Easy credit helped drive economic growth over the past decade even though income remained relatively stable. But in the new world order financial institutions are reducing lines of credit and consumers are storing away their credit cards. Considering the current job market, clearly consumers have little choice but to eliminate as much debt as possible. But collectively, the lack of new credit sources and consumer reluctance to use available credit indicates spending will remain weak and adversely impact the economic recovery.
Businesses have not yet begun to make capital expenditures or hire people, and consumers are not in a position to spend; the main source of demand in the current economy is the government. Of course all this government spending is debt that businesses and individuals eventually are going to have to pay for anyway! Interest rates cannot go much lower, and giving people tax credits and money to make purchases has not substantially stimulated the economy. Is this "paradox of thrift" complicating the economic recovery and forcing millions of Americans into continued joblessness?
Listed below is the status of our SPY Iron Condor trade as of Friday September 11th. This position has been open for 18 days:
The entire position is $1,570 in the black
SPY closed the week at $104.77
30-day historical volatility is lower â€“ which bullish, implied volatility is also lower
SPY is well ABOVE its 200-day and 50-day simple moving averages (see SPY chart below)
SPY is trading ABOVE its 14-day EMA and 20-day Bollinger Band SMA (see SPY chart down below)
Relative Strength Indicator (RSI) is bullish See Spy chart below
Moving Average Convergence/Divergence (MACD) bearish momentum has stopped and is turning up See Spy chart below
Bear Call Spread
We initiated the SPY Iron Condor trade on August 26h and closed out the First Bear Call spread at $980 profit on September 2nd
The Bear Call spread that was part of the initial Iron Condor trade was closed out as described above. We recommended re-entering the same call credit spread except for trading the September Quarterly option series instead of the regular monthly options. This spread is $210 in the red and the $107 strike price short call delta is .2685 (77% probability this trade will be profitable) (see tables below).
Bull Put Spread
We recommended closing the Bull Put Spread at $800 profit on September 10th (see tables below)
Since we closed out our short $97 strike put, the only risk we have to manage is the $107 strike price from entering another Bear Call credit spread. The risk associated with the sold call will be evaluated and resolved based on the Exit Plan. This position must be monitored until to the end of the month (versus the regular 3rd Friday expiration).
The market is trading in a short-to-medium term uptrend and is still trading within the upper and lower bull channel trend lines. The question is whether the SPY index will break through the top of the channel and go higher (threatening our short call), or will there be a pullback to the lower level as suggested by overbought indicators?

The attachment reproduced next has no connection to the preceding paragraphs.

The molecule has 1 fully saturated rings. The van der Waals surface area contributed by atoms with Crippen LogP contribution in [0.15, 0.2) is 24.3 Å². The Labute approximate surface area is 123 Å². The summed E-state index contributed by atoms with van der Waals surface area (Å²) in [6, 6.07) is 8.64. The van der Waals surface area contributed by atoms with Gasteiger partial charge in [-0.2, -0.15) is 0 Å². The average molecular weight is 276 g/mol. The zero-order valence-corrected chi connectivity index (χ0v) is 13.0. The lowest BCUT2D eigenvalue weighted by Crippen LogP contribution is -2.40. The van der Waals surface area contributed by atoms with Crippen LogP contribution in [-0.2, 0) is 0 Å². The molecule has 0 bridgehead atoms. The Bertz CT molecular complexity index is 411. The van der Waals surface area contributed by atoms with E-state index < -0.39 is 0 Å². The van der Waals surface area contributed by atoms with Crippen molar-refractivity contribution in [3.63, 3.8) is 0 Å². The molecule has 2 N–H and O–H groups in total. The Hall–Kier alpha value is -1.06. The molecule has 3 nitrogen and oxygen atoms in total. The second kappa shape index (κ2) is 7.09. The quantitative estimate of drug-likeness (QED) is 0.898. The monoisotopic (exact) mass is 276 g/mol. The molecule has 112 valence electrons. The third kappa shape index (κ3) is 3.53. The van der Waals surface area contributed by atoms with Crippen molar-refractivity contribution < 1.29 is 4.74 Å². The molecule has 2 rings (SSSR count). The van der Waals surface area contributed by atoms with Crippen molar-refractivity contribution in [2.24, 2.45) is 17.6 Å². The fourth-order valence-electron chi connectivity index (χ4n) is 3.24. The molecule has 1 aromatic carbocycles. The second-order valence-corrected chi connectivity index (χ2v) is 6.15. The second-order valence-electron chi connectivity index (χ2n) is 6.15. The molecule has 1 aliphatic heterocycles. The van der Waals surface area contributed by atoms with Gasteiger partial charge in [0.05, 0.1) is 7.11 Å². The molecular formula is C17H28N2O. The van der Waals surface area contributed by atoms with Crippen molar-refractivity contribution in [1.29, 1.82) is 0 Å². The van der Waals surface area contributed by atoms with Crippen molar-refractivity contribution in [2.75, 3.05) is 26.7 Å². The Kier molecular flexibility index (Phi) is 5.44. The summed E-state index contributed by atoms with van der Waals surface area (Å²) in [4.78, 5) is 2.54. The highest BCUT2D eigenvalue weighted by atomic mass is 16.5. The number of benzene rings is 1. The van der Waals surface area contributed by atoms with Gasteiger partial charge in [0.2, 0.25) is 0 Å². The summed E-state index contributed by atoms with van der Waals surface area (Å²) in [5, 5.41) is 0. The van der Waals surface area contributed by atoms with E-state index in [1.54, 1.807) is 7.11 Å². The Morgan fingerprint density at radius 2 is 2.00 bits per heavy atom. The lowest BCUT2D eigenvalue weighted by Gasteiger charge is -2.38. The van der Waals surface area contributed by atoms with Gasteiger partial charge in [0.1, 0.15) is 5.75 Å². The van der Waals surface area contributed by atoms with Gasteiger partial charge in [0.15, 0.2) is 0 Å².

The rules for exiting a Bear Call spread are:
Anytime the market maker is willing to accept a limit price of less than .11 on one of our short strikes, buy back all the short contracts and sell the long positions on the same spread. However, if it is a few days prior to the expiration date, we can hold out for a .05 bid.
If the short call strike price is penetrated (closing price above the short call) AND the delta rises to .65 we will look to close out this spread (buy the short contracts, sell the long) and roll it out to the October option series. Unless this is option expiration week, no need to rush closing the trade, the market might reverse itself and remove the sense of urgency.
On the last day of the month, if rules 1 and 2 above have not been activated, let the Bear Call spread expire worthless and we keep the entire sold premium for any open contracts where the short strikes are not threatened.
We hear a lot of market analyst talk about volume, or the lack thereof, and how this might mitigate any advance. From a technical analysis perspective market volume is important, but whatever the volume is, it simply takes more buyers than sellers to move the market up (and more sellers to move the market down). It is true that up or down moves on higher volume might signify investor sentiment. However, there appears to be evidence that the lower volume breakout moves we have been seeing all year are happening because the retail public is "sold out" and has not been investing in the stock market.
Market neutral trading strategies similar to Iron Condor generally perform better in less volatile market environments. It is presumed that lower volume translates into limited volatility, but as we saw from the middle of July through mid-August, short-term market surges can occur regardless of the volume. The point is that for our trading strategy, do not be infatuated with volume numbers; average volume has been going down all year, and we already review implied and historical volatility, and the delta as part of our analysis process.
Couch Potato Trader Disclaimer
All results reported in this section are hypothetical. While the numbers represented here may have been achieved or beaten by our readers, we make no representation that any individual investor achieved these exact results. The tracking for the plays listed in this section uses closing prices for the day the newsletter is published and it is not meant to imply that any reader actually received those prices (though many often do) or participated in these recommendations (even though many do). The portfolio represented here is hypothetical and for investment education purposes only. It is only an illustration of what type of gains a knowledgeable trader might receive utilizing these strategies. If you don't get close to these results, guess what. It isn't the fault of the strategies.